Wilford was a member of the Wellington Harbour Board from 1900 to 1910, and chaired the Board from 1908 onwards. In 1901 Wilford ran for the Wellington mayoralty, losing to incumbent mayor John Aitken by 3,069 votes. He championed the redevelopment of the Hutt Road and railway linking Wellington city to the Hutt Valley from 1899 and 1911, skillfully working with and around local body groups to achieve a rather costly upgrade of the existing infrastructure. He resigned from the Harbour Board when he became Mayor of Wellington in 1910 for one year. After being re-elected unopposed he resigned as mayor of Wellington due to health issues.
Wilford almost died in 1911 after complications following an appendicitis operation. His health was to never fully recover. Wilford was forced to sail to England in early 1912 for more advanced surgery and during this long absence his position within the Liberal party was significantly weakened.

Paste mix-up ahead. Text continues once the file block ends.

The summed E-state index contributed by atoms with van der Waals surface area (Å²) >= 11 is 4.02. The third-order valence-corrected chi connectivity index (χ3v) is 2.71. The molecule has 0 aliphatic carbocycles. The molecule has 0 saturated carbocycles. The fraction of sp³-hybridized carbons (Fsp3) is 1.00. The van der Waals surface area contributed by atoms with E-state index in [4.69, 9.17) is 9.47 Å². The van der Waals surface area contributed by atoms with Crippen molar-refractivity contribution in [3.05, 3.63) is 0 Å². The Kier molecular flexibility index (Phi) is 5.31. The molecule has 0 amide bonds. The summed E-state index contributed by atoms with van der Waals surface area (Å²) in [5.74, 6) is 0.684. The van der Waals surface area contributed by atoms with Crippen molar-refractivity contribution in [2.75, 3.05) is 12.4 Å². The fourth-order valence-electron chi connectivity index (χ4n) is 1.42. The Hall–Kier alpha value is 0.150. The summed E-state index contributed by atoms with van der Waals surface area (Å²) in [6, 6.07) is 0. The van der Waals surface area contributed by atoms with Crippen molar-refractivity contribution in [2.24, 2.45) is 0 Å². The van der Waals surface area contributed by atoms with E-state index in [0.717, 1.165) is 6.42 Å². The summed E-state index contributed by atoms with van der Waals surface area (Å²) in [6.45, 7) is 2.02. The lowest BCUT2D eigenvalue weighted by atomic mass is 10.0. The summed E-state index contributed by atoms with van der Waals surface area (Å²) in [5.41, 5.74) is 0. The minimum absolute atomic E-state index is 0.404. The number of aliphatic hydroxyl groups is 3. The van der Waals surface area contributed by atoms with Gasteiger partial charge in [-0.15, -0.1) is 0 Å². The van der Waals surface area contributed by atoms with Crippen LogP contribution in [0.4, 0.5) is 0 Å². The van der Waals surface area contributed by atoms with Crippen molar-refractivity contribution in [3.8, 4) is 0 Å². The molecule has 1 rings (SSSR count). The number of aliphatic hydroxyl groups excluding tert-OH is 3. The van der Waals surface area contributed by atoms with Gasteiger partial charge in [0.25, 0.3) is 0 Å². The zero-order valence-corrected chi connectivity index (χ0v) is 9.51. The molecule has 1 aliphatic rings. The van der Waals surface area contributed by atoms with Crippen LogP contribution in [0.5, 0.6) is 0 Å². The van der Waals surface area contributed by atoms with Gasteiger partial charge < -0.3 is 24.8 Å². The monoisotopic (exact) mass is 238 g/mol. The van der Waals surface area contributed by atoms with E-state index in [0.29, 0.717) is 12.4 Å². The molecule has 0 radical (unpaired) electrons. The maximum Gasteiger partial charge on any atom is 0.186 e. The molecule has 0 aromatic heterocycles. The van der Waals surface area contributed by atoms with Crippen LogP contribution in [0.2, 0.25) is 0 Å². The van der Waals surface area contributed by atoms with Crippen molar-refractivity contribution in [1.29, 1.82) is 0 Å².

Leader of the Opposition
Wilford became the Leader of the Liberal Party and therefore Leader of the Opposition upon the death of William MacDonald in 1920. However, he was initially hampered in this position due to many Liberal MP's wishes to remain leaderless until their defeated leader, Joseph Ward could re-enter Parliament. By 1922 Wilford had achieved a reconciliation with the Liberal's dissidents and contested the 1922 election as party leader.
There was talk of a proposed alliance of sorts between the Liberal and Labour parties in order to avoid vote splitting, similar to the Lib-Lab Pact in the UK. Wilford entered into discussions with Labour leader Harry Holland over a joint campaign and upon winning, forming a coalition to set up a proportional representation electoral system. The talks broke down however after Wilford demanded to hold office for a full term before holding an election under the new system.